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I can imagine that the Union Pacific's requirement was about the same so — for the total mileage of the transcontinental railroad of 1776 miles required 177,600 tons (metric tons) of rail for the track alone. more that a standard 2000 lb ton andthat if you reported the railtonnageat a 2,000 lb./ton the total rail weight alone would weigh198,912 tons of iron rail. Just remember that in the 1860's that rail was measured by the metric ton but bolts, spikes and rail fastenings were measured by the standard 2,000 lb. Then you would have to add the weight of spikes bolts, rail chairs, fish plates (rail fastenings).I would think that [the above] estimate of approximately 200,000 tons of iron, just for the track, is as close as you will ever get without access to the original records scattered in archives across the country, and then it is doubtful they are even close to being complete.On the matter of engines, there was 159 engines built for the CPRR between 1863 and May 1869 and 152 engines built for the UPRR during the same period.The CP's engines ranged in weight from 56,000 to 77,450 at the heaviest and they would average out at about 62-65,000 lbs.How much iron and lumber was used in the construction of the transcontinental railroad?About 200,000 net tons of iron total were used just for building the railroad from Omaha to Sacramento [at 2000 lbs/net ton, the modern useage, also called the short ton; the metric ton = 1000 kg ].

can you imagine the labor of weighting 3 million, three hundred fifty five thousand, one hundred an seventy pounds of rail? Strobridge comments: I can't speak to the Union Pacific rail but can add to the information on the Central Pacific's 690 miles of "Iron." Here is some information on the Central Pacific track.

Details, at 60 lb/yard (per single rail) single track from Omaha to Sacramento: 1776 miles x 60 lb/yard x 5280 feet/mile x 1/3 yards/feet x 2 rails x 1/2000 ton/lb = (1776*60*5280*2)/(3*2000) = 187,546 tons of iron.

If the rail is 56 lb/yard, then the total rail weight is about 175 thousand tons (about a hundred tons of rail per mile).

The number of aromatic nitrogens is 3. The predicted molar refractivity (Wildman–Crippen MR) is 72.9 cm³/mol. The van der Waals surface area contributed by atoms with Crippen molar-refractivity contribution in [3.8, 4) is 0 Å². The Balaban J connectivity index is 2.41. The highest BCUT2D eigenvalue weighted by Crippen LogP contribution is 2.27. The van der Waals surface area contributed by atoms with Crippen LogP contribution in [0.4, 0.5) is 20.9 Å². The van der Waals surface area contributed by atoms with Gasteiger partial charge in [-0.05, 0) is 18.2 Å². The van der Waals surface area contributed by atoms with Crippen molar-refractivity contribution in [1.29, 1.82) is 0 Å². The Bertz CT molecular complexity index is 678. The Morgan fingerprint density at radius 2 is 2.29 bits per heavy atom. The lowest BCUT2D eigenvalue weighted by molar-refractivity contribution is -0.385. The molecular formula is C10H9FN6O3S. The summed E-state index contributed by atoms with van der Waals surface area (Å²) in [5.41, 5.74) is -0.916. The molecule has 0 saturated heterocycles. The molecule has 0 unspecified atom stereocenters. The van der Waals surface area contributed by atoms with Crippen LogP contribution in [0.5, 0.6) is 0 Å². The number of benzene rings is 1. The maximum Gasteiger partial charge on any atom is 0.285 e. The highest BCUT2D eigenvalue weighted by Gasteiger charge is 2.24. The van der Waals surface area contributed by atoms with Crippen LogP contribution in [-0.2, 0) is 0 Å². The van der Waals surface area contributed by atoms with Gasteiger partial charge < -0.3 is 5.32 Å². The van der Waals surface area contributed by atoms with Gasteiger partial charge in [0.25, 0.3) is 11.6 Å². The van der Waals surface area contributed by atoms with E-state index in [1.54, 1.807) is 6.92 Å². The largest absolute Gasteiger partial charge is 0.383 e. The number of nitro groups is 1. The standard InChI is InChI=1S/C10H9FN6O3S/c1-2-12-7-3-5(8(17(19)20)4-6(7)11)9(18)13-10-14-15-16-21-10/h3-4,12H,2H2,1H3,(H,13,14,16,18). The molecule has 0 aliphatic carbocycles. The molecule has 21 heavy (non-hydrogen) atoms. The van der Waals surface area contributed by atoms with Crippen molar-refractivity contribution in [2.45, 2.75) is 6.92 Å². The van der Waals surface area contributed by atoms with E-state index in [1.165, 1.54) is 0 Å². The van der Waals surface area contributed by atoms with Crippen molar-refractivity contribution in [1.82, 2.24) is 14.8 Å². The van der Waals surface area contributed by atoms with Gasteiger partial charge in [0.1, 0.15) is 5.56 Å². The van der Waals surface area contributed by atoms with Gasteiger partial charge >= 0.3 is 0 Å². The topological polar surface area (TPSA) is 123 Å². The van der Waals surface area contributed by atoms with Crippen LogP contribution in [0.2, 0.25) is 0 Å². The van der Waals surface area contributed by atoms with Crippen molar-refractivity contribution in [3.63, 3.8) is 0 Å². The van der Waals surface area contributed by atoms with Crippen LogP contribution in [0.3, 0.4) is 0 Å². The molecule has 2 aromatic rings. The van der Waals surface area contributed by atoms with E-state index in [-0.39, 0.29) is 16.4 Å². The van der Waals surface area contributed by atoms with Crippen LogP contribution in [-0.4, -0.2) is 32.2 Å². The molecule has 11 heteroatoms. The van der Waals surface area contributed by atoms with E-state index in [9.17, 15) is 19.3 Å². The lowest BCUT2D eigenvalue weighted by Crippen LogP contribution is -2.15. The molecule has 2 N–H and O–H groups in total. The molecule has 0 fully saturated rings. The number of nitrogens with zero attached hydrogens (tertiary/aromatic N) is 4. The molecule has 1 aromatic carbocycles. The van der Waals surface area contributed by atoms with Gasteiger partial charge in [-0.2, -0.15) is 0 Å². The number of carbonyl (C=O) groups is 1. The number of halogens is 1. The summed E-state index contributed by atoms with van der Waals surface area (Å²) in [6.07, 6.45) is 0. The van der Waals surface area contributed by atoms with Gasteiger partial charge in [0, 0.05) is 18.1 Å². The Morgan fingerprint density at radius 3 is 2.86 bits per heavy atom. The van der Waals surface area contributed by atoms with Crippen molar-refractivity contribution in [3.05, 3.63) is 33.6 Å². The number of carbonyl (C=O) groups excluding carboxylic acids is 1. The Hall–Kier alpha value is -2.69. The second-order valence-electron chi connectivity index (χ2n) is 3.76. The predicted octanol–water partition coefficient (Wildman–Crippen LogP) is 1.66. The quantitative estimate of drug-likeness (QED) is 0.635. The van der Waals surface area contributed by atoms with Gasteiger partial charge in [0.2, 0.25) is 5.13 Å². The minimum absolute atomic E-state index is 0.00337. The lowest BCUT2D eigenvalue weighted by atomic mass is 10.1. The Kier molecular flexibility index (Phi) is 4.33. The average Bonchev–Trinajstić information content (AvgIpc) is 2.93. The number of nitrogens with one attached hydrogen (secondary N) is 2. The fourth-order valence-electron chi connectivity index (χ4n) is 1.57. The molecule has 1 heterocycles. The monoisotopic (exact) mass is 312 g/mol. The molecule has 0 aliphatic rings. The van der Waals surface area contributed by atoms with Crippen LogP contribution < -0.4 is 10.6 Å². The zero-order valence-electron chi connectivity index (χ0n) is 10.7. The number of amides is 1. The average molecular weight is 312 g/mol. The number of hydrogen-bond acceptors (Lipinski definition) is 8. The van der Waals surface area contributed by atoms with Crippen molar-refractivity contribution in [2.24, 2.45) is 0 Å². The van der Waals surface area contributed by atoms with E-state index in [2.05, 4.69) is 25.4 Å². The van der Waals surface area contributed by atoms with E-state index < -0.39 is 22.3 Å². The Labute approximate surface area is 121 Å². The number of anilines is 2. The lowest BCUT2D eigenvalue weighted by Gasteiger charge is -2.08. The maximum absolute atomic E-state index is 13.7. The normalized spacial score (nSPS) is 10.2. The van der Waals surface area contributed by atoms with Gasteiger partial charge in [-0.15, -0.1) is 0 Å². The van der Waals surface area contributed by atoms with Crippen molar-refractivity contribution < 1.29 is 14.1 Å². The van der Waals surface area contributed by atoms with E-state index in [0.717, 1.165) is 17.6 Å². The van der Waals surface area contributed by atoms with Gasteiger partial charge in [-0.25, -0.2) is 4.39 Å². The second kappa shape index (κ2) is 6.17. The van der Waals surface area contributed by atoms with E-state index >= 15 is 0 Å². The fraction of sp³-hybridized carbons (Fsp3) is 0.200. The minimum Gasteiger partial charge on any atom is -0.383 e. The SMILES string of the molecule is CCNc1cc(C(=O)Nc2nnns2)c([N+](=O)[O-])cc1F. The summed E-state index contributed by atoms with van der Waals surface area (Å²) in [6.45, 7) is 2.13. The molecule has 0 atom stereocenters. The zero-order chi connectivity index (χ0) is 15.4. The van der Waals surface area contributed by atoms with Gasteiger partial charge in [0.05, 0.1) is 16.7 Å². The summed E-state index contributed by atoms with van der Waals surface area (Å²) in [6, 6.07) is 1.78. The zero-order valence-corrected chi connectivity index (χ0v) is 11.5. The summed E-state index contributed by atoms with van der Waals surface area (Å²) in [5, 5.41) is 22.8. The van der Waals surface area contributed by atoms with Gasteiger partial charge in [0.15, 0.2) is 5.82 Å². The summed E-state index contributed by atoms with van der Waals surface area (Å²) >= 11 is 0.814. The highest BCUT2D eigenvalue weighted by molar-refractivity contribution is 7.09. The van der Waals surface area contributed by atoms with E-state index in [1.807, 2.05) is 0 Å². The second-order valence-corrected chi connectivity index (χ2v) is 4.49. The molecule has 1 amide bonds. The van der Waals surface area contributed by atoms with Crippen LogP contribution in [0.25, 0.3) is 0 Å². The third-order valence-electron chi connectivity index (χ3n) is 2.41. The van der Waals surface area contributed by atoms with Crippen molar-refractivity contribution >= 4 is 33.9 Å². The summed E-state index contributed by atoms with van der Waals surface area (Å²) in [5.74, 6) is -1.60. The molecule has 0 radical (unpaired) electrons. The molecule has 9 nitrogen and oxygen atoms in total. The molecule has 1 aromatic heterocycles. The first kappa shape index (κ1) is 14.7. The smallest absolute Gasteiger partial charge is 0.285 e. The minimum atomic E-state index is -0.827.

See comments regarding the role of the government in financing the transcontinental railroad. The bonds were sold at par in New York, then transferred to San Francisco where they were converted to cash/gold.

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can you imagine the labor of weighting 3 million, three hundred fifty five thousand, one hundred an seventy pounds of rail? Strobridge comments: I can't speak to the Union Pacific rail but can add to the information on the Central Pacific's 690 miles of "Iron." Here is some information on the Central Pacific track.

Details, at 60 lb/yard (per single rail) single track from Omaha to Sacramento: 1776 miles x 60 lb/yard x 5280 feet/mile x 1/3 yards/feet x 2 rails x 1/2000 ton/lb = (1776*60*5280*2)/(3*2000) = 187,546 tons of iron.

If the rail is 56 lb/yard, then the total rail weight is about 175 thousand tons (about a hundred tons of rail per mile).

See comments regarding the role of the government in financing the transcontinental railroad. The bonds were sold at par in New York, then transferred to San Francisco where they were converted to cash/gold.

A $1,000 bond in New York was valued at $600 to $850 in San Francisco.

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can you imagine the labor of weighting 3 million, three hundred fifty five thousand, one hundred an seventy pounds of rail? Strobridge comments: I can't speak to the Union Pacific rail but can add to the information on the Central Pacific's 690 miles of "Iron." Here is some information on the Central Pacific track.Details, at 60 lb/yard (per single rail) single track from Omaha to Sacramento: 1776 miles x 60 lb/yard x 5280 feet/mile x 1/3 yards/feet x 2 rails x 1/2000 ton/lb = (1776*60*5280*2)/(3*2000) = 187,546 tons of iron.If the rail is 56 lb/yard, then the total rail weight is about 175 thousand tons (about a hundred tons of rail per mile).See comments regarding the role of the government in financing the transcontinental railroad. The bonds were sold at par in New York, then transferred to San Francisco where they were converted to cash/gold.A $1,000 bond in New York was valued at $600 to $850 in San Francisco.

,000 bond in New York was valued at 0 to 0 in San Francisco.

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